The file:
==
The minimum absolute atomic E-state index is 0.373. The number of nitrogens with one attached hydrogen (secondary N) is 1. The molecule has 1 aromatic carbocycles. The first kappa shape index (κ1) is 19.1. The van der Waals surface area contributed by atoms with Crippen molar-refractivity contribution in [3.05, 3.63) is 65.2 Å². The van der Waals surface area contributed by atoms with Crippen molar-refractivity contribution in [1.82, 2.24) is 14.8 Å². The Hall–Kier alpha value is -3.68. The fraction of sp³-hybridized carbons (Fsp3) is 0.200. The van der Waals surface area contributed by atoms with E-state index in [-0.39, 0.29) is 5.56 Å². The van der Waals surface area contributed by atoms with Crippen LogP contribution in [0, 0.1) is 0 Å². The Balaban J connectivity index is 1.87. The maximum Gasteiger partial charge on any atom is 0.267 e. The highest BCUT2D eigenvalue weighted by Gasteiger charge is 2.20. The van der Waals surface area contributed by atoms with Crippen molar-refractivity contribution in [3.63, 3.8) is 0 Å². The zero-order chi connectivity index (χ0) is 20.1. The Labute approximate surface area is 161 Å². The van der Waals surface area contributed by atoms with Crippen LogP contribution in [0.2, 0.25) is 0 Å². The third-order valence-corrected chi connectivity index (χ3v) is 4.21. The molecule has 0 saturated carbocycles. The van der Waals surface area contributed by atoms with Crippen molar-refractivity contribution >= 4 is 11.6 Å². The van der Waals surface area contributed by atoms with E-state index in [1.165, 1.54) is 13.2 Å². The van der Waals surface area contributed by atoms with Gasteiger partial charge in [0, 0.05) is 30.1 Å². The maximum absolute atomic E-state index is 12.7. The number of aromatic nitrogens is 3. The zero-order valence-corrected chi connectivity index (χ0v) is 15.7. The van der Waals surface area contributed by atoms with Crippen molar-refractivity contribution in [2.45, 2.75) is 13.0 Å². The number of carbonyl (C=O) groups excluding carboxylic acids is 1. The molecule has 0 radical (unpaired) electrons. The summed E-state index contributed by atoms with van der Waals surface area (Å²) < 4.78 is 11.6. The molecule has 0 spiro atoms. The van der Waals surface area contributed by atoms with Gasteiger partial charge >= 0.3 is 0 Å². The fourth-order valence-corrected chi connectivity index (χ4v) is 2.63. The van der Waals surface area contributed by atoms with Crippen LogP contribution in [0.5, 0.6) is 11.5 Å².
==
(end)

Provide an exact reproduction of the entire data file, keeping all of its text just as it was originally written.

The minimum absolute atomic E-state index is 0.373. The number of nitrogens with one attached hydrogen (secondary N) is 1. The molecule has 1 aromatic carbocycles. The first kappa shape index (κ1) is 19.1. The van der Waals surface area contributed by atoms with Crippen molar-refractivity contribution in [3.05, 3.63) is 65.2 Å². The van der Waals surface area contributed by atoms with Crippen molar-refractivity contribution in [1.82, 2.24) is 14.8 Å². The Hall–Kier alpha value is -3.68. The fraction of sp³-hybridized carbons (Fsp3) is 0.200. The van der Waals surface area contributed by atoms with E-state index in [-0.39, 0.29) is 5.56 Å². The van der Waals surface area contributed by atoms with Crippen LogP contribution in [0, 0.1) is 0 Å². The Balaban J connectivity index is 1.87. The maximum Gasteiger partial charge on any atom is 0.267 e. The highest BCUT2D eigenvalue weighted by Gasteiger charge is 2.20. The van der Waals surface area contributed by atoms with Crippen molar-refractivity contribution in [3.63, 3.8) is 0 Å². The zero-order chi connectivity index (χ0) is 20.1. The Labute approximate surface area is 161 Å². The van der Waals surface area contributed by atoms with Crippen LogP contribution in [0.2, 0.25) is 0 Å². The third-order valence-corrected chi connectivity index (χ3v) is 4.21. The molecule has 0 saturated carbocycles. The van der Waals surface area contributed by atoms with Crippen molar-refractivity contribution >= 4 is 11.6 Å². The van der Waals surface area contributed by atoms with E-state index in [1.165, 1.54) is 13.2 Å². The van der Waals surface area contributed by atoms with Gasteiger partial charge in [0, 0.05) is 30.1 Å². The maximum absolute atomic E-state index is 12.7. The number of aromatic nitrogens is 3. The zero-order valence-corrected chi connectivity index (χ0v) is 15.7. The van der Waals surface area contributed by atoms with Crippen molar-refractivity contribution in [2.45, 2.75) is 13.0 Å². The number of carbonyl (C=O) groups excluding carboxylic acids is 1. The molecule has 0 radical (unpaired) electrons. The summed E-state index contributed by atoms with van der Waals surface area (Å²) < 4.78 is 11.6. The molecule has 0 spiro atoms. The van der Waals surface area contributed by atoms with Gasteiger partial charge >= 0.3 is 0 Å². The fourth-order valence-corrected chi connectivity index (χ4v) is 2.63. The van der Waals surface area contributed by atoms with Crippen LogP contribution in [0.5, 0.6) is 11.5 Å².